4. Highlight abstract

A highlight abstract is the least common of all types of abstracts. As opposed to descriptive or informative, this abstract gives the least required information about the article or the study, but is most likely to generate the readers’ curiosity to know more about your study. Such abstract is rare in journal articles but is a nice tool for science communication, like 3MT presentations or video abstracts.

Finally, try to put yourself in the place of another researcher in the same field and think about the key information that the reader needs to know from the abstract if they do not have access to the whole article.

Interested in learning more about abstracts and getting feedback on your work in progress?

Attend one of our Engineering Cafes, a series of hands-on writing workshops for graduate students in the College of Engineering.

We received some great feedback from students who participated in our first Engineering Cafe about Introductions and Abstracts, which was facilitated on September 18th and 25th.

Most participants thought that the peer review was the most helpful part. It was also helpful to compare the sample article abstracts, know the types of abstracts, and learn the CARS model for Introductions and IMRaD model for abstracts.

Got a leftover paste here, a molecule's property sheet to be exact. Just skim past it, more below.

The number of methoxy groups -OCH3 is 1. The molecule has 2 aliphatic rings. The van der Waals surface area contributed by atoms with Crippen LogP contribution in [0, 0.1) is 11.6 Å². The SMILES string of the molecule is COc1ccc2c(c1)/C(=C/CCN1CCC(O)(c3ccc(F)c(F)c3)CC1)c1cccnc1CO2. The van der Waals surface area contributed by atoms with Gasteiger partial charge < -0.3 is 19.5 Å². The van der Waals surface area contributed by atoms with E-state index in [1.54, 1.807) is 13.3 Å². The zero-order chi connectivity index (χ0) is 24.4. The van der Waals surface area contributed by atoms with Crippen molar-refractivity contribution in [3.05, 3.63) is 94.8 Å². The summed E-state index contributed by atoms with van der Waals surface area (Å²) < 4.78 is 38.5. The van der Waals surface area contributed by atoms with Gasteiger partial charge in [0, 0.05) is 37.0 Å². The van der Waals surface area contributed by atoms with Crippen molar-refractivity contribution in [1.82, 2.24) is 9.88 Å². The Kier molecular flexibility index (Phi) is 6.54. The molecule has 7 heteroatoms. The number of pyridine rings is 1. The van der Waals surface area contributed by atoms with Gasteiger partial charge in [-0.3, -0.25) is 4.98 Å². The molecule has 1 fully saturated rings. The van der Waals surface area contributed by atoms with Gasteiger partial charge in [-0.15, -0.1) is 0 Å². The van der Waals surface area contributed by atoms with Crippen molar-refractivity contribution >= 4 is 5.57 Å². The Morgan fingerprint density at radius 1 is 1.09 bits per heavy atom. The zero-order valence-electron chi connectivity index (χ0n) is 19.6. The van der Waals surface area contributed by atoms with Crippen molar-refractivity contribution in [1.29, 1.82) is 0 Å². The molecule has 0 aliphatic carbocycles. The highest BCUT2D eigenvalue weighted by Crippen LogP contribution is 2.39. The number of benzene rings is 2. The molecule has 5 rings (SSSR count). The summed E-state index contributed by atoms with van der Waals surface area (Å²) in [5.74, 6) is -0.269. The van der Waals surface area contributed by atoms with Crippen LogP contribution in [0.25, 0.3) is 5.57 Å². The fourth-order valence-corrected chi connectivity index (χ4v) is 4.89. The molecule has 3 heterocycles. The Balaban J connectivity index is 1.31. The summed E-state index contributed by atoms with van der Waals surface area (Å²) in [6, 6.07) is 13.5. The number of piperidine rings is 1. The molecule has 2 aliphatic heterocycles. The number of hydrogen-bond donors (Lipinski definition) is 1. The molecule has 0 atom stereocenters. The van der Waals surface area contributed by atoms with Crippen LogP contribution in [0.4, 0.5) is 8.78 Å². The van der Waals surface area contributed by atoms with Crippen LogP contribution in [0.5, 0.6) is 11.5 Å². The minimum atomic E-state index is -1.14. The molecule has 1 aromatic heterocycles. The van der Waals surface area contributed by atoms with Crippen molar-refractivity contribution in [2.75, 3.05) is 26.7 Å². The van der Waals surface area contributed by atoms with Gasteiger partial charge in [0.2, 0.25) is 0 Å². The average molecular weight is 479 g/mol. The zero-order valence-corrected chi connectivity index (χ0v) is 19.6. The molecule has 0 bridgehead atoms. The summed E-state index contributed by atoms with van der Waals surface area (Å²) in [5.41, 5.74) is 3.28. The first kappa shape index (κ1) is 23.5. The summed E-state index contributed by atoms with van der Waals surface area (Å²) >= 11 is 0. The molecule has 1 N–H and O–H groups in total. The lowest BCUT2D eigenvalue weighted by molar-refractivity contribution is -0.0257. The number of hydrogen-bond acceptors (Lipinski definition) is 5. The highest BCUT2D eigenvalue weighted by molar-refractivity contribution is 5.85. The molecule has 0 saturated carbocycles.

As these testimonials suggest, Engineering Cafes invite you to “think and do” writing:

Najim Alshahrani (Electrical & Computer Engineering) participates in a workshop discussion. Engineering Cafes are interactive workshops with a small group setting.
  • Practice effective writing strategies for key written deliverables
  • Hone your goals for a writing project
  • Test out your writing with engineers across disciplines and get feedback on a draft of your project.

Plus, Wolfpack engineers who are pursuing the Graduate Writing Certificate  may count up to 6 hours of credit for each two-part Cafe that they attend.

“I will write more implications to suit my audience,” commented Qiwen Cheng from Civil Construction & Environmental Engineering.

Each two-part Cafe focuses on a specific deliverable or topic.  Engineering Cafes about composing key parts of journal articles will be offered again in Spring 2020, while Cafes on topics like “How to Respond to Journal Reviewers” and “How to Design User-Friendly Reports” are offered throughout the year.

See our Workshops Page to learn more and sign up for this semester’s Cafes.

Leave a Response

Your email address will not be published. All fields are required.

This site uses Akismet to reduce spam. Learn how your comment data is processed.